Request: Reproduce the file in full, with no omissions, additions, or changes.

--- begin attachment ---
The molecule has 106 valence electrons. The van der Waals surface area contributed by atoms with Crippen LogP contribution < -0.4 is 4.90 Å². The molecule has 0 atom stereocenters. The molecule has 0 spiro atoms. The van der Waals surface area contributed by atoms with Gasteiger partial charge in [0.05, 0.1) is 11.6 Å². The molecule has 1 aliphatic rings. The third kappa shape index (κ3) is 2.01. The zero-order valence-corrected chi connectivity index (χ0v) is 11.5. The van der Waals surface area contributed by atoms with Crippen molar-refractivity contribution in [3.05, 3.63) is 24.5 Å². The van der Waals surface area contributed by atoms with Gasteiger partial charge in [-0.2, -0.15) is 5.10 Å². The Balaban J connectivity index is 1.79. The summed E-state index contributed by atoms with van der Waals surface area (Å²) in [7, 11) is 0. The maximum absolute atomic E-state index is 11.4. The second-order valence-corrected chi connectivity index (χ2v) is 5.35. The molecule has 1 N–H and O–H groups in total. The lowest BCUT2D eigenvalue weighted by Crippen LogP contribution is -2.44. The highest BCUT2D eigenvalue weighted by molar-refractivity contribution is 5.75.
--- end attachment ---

The molecule has 106 valence electrons. The van der Waals surface area contributed by atoms with Crippen LogP contribution < -0.4 is 4.90 Å². The molecule has 0 atom stereocenters. The molecule has 0 spiro atoms. The van der Waals surface area contributed by atoms with Gasteiger partial charge in [0.05, 0.1) is 11.6 Å². The molecule has 1 aliphatic rings. The third kappa shape index (κ3) is 2.01. The zero-order valence-corrected chi connectivity index (χ0v) is 11.5. The van der Waals surface area contributed by atoms with Crippen molar-refractivity contribution in [3.05, 3.63) is 24.5 Å². The van der Waals surface area contributed by atoms with Gasteiger partial charge in [-0.2, -0.15) is 5.10 Å². The Balaban J connectivity index is 1.79. The summed E-state index contributed by atoms with van der Waals surface area (Å²) in [7, 11) is 0. The maximum absolute atomic E-state index is 11.4. The second-order valence-corrected chi connectivity index (χ2v) is 5.35. The molecule has 1 N–H and O–H groups in total. The lowest BCUT2D eigenvalue weighted by Crippen LogP contribution is -2.44. The highest BCUT2D eigenvalue weighted by molar-refractivity contribution is 5.75.